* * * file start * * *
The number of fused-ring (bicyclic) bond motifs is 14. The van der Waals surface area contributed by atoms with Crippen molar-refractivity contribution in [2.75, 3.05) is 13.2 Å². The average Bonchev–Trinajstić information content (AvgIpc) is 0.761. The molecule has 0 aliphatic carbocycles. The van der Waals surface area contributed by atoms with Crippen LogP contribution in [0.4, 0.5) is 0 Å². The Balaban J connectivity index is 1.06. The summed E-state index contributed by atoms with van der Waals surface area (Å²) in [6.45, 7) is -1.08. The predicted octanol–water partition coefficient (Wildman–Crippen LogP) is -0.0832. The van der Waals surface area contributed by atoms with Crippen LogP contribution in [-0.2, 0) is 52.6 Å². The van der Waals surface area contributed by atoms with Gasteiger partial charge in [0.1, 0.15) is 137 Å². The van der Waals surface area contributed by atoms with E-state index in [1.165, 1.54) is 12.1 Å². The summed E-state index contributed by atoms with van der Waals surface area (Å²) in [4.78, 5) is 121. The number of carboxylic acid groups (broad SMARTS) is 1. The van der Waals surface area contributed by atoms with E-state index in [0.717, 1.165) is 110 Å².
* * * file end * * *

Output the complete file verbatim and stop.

The number of fused-ring (bicyclic) bond motifs is 14. The van der Waals surface area contributed by atoms with Crippen molar-refractivity contribution in [2.75, 3.05) is 13.2 Å². The average Bonchev–Trinajstić information content (AvgIpc) is 0.761. The molecule has 0 aliphatic carbocycles. The van der Waals surface area contributed by atoms with Crippen LogP contribution in [0.4, 0.5) is 0 Å². The Balaban J connectivity index is 1.06. The summed E-state index contributed by atoms with van der Waals surface area (Å²) in [6.45, 7) is -1.08. The predicted octanol–water partition coefficient (Wildman–Crippen LogP) is -0.0832. The van der Waals surface area contributed by atoms with Crippen LogP contribution in [-0.2, 0) is 52.6 Å². The van der Waals surface area contributed by atoms with Gasteiger partial charge in [0.1, 0.15) is 137 Å². The van der Waals surface area contributed by atoms with E-state index in [1.165, 1.54) is 12.1 Å². The summed E-state index contributed by atoms with van der Waals surface area (Å²) in [4.78, 5) is 121. The number of carboxylic acid groups (broad SMARTS) is 1. The van der Waals surface area contributed by atoms with E-state index in [0.717, 1.165) is 110 Å².